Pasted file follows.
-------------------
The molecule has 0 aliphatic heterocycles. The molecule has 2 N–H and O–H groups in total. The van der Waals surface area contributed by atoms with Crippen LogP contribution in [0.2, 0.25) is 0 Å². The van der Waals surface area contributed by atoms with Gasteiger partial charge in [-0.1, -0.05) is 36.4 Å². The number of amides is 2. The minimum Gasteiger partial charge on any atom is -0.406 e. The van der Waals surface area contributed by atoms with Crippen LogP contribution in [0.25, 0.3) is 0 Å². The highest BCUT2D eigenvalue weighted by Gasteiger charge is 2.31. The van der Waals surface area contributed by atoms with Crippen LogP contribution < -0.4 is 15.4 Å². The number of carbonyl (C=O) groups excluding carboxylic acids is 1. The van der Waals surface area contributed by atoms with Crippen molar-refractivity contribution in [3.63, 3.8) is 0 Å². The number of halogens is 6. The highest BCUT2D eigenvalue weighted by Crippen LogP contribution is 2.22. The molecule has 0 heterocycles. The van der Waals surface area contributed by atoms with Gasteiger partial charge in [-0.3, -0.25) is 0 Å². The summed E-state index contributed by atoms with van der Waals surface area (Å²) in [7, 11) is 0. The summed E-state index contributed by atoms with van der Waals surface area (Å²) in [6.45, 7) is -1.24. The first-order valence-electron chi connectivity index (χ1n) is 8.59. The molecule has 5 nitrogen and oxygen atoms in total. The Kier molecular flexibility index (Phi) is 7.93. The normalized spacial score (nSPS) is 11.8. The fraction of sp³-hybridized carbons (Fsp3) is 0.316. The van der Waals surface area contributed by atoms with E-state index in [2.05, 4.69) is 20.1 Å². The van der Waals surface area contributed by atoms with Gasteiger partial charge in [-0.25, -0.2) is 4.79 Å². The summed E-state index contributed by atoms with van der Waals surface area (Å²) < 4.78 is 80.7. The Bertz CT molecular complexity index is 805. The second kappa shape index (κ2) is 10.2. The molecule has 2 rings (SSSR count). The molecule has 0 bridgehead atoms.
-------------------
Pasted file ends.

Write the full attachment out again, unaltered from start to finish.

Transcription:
The molecule has 0 aliphatic heterocycles. The molecule has 2 N–H and O–H groups in total. The van der Waals surface area contributed by atoms with Crippen LogP contribution in [0.2, 0.25) is 0 Å². The van der Waals surface area contributed by atoms with Gasteiger partial charge in [-0.1, -0.05) is 36.4 Å². The number of amides is 2. The minimum Gasteiger partial charge on any atom is -0.406 e. The van der Waals surface area contributed by atoms with Crippen LogP contribution in [0.25, 0.3) is 0 Å². The highest BCUT2D eigenvalue weighted by Gasteiger charge is 2.31. The van der Waals surface area contributed by atoms with Crippen LogP contribution < -0.4 is 15.4 Å². The number of carbonyl (C=O) groups excluding carboxylic acids is 1. The van der Waals surface area contributed by atoms with Crippen molar-refractivity contribution in [3.63, 3.8) is 0 Å². The number of halogens is 6. The highest BCUT2D eigenvalue weighted by Crippen LogP contribution is 2.22. The molecule has 0 heterocycles. The van der Waals surface area contributed by atoms with Gasteiger partial charge in [-0.3, -0.25) is 0 Å². The summed E-state index contributed by atoms with van der Waals surface area (Å²) in [7, 11) is 0. The summed E-state index contributed by atoms with van der Waals surface area (Å²) in [6.45, 7) is -1.24. The first-order valence-electron chi connectivity index (χ1n) is 8.59. The molecule has 5 nitrogen and oxygen atoms in total. The Kier molecular flexibility index (Phi) is 7.93. The normalized spacial score (nSPS) is 11.8. The fraction of sp³-hybridized carbons (Fsp3) is 0.316. The van der Waals surface area contributed by atoms with E-state index in [2.05, 4.69) is 20.1 Å². The van der Waals surface area contributed by atoms with Gasteiger partial charge in [-0.25, -0.2) is 4.79 Å². The summed E-state index contributed by atoms with van der Waals surface area (Å²) < 4.78 is 80.7. The Bertz CT molecular complexity index is 805. The second kappa shape index (κ2) is 10.2. The molecule has 2 rings (SSSR count). The molecule has 0 bridgehead atoms.